Mavis Gallant’s “The Pegnitz Junction”

2018-05-15T09:41:01+00:00

“'Once there we are almost home. Pegnitz is a junction. Trains go through every few minutes, in all directions. In most directions,' he corrected." Herbert is careful to be exact when he's speaking to his young son, Little Bert, who believes every word his father says. Later when Herbert

Mavis Gallant’s “The Pegnitz Junction” 2018-05-15T09:41:01+00:00

Spring 2018: Quarterly Stories

2018-03-22T12:05:18+00:00

Endicott, Manto, King, Bruneau and Lispector Short Stories in January, February and March Whether in a dedicated collection or a magazine, these stories capture a variety of reading moods. This quarter, I returned to two favourite writers and also explored three new-to-me story writers.

Spring 2018: Quarterly Stories 2018-03-22T12:05:18+00:00

Mavis Gallant’s “Malcolm and Bea” (1968)

2018-03-05T15:06:08+00:00

They are no longer only thieves and rascals: “All men are filth.” Bea is perhaps no more unhappy than Marian Kimber, but she is more outwardly disgruntled. And even though she says this with a laugh, there’s an undeniable edge to it. “My mother was a saint and my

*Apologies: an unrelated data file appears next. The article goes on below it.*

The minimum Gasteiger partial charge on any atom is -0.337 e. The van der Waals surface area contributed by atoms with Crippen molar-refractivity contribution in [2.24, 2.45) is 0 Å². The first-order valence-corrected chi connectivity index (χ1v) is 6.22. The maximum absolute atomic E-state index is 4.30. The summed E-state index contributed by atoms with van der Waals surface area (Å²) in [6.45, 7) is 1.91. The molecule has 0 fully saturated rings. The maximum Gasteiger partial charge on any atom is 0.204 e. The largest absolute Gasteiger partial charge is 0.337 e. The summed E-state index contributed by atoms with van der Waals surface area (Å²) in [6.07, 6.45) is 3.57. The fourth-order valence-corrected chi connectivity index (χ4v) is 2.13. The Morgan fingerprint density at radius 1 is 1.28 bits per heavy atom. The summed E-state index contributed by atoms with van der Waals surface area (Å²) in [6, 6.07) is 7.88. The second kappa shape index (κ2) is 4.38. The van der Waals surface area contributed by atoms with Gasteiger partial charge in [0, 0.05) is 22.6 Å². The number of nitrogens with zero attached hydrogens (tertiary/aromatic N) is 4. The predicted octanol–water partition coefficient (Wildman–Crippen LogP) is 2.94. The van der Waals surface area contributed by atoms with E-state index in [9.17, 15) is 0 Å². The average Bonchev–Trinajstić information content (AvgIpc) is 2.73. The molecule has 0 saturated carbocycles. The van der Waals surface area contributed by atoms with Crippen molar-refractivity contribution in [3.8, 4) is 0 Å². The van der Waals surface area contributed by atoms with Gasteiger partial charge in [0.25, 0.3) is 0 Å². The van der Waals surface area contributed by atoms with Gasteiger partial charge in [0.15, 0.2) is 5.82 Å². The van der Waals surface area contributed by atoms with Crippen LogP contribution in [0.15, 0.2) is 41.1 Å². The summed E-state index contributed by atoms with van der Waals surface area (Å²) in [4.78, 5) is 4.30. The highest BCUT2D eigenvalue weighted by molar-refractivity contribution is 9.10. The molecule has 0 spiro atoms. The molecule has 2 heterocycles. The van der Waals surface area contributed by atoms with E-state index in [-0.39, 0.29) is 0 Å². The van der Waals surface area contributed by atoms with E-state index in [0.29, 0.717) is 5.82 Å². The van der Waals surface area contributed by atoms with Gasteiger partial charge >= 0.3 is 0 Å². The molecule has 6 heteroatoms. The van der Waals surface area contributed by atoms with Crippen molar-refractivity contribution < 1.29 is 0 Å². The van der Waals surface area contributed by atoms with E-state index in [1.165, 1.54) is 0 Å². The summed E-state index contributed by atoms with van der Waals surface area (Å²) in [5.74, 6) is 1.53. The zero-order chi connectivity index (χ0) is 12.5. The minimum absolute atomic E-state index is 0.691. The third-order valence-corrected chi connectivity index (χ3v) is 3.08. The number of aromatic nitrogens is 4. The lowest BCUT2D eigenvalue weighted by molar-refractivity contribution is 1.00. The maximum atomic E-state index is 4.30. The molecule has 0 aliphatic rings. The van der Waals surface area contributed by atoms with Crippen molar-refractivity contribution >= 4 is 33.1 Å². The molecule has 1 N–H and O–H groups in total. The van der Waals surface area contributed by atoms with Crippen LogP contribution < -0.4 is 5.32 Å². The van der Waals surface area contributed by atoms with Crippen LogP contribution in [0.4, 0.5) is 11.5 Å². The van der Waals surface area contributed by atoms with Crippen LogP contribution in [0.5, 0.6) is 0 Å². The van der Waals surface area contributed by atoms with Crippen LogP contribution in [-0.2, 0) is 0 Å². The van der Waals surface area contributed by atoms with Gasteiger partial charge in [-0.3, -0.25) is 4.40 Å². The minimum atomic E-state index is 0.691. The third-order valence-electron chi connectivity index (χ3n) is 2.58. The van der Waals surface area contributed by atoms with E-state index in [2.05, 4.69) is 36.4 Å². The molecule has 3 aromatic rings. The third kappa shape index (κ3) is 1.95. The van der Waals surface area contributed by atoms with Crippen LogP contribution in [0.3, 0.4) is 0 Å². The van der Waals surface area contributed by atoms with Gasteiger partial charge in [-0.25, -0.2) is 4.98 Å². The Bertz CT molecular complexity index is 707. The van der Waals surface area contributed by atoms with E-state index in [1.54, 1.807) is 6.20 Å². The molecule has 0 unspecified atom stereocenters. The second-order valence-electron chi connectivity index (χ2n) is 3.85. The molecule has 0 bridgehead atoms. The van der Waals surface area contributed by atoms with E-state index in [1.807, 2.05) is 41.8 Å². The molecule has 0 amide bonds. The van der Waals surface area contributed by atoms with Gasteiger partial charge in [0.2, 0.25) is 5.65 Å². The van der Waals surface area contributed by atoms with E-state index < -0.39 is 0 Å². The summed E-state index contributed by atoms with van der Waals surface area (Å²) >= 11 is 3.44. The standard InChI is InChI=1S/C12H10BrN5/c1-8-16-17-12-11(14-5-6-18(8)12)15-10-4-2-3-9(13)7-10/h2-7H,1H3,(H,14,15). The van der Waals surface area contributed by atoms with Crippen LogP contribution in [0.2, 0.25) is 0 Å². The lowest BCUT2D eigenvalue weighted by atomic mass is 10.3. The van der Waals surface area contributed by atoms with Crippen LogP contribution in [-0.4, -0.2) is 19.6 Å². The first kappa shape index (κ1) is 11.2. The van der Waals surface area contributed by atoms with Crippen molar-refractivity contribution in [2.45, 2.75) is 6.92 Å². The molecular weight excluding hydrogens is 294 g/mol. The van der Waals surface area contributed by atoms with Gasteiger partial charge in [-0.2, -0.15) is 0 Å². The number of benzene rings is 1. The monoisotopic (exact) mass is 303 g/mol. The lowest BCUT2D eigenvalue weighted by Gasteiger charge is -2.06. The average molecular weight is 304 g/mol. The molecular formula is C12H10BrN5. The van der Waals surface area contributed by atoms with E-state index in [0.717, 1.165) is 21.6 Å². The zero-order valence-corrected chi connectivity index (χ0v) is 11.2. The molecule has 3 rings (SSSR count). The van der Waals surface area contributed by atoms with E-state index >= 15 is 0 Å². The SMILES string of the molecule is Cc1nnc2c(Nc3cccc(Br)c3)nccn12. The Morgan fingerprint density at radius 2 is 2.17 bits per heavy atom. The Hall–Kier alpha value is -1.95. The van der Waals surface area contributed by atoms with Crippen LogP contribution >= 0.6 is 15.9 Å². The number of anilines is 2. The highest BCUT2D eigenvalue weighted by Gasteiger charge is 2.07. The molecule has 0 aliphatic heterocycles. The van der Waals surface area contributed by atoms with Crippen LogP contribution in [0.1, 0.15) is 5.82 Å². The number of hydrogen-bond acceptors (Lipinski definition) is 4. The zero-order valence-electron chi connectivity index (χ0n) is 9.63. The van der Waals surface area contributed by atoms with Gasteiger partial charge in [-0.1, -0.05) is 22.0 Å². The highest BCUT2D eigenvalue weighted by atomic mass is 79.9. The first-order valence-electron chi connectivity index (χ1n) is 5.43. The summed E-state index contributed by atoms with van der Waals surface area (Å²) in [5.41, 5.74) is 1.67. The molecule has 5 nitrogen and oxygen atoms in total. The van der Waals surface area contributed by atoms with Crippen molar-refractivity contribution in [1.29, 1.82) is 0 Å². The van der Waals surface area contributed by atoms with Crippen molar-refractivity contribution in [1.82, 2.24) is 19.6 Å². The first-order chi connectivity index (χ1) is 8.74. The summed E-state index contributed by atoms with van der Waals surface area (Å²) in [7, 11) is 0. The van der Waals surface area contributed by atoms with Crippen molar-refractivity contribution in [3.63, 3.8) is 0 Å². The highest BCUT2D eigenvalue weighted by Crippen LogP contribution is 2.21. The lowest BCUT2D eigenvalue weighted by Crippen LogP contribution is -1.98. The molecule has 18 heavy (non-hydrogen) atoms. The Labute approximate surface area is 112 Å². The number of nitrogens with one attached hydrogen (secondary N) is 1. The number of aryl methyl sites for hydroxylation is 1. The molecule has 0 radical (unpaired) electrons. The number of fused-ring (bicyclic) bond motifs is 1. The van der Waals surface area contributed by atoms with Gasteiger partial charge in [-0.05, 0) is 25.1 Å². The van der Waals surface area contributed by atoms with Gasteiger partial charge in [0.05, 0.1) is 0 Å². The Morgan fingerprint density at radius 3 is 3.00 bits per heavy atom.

Mavis Gallant’s “Malcolm and Bea” (1968) 2018-03-05T15:06:08+00:00

Mavis Gallant’s “Treading Water” (1982)

2018-02-26T11:37:30+00:00

Fans of E.M. Delafield’s Provincial Lady’s diaries will find many chuckles in this very short excerpt from the imagined diary kept by composer Richard Wagner’s mistress (who became his wife seven years after their relationship began). The story is subtitled “More Sturm und Drang from Cosima Wagner’s Diaries” and

Mavis Gallant’s “Treading Water” (1982) 2018-02-26T11:37:30+00:00

Mavis Gallant’s “The Burgundy Weekend” (1970-1971)

2018-03-06T12:17:35+00:00

Readers of Mavis Gallant’s early stories have endured a lot of unhappy spouses and unhappy children. In apartments and on beaches, in summer houses and on holiday, It’s hard enough; in confined quarters, it is stressful indeed. In “The Rejection” we have a divorced father and his daughter in

Mavis Gallant’s “The Burgundy Weekend” (1970-1971) 2018-03-06T12:17:35+00:00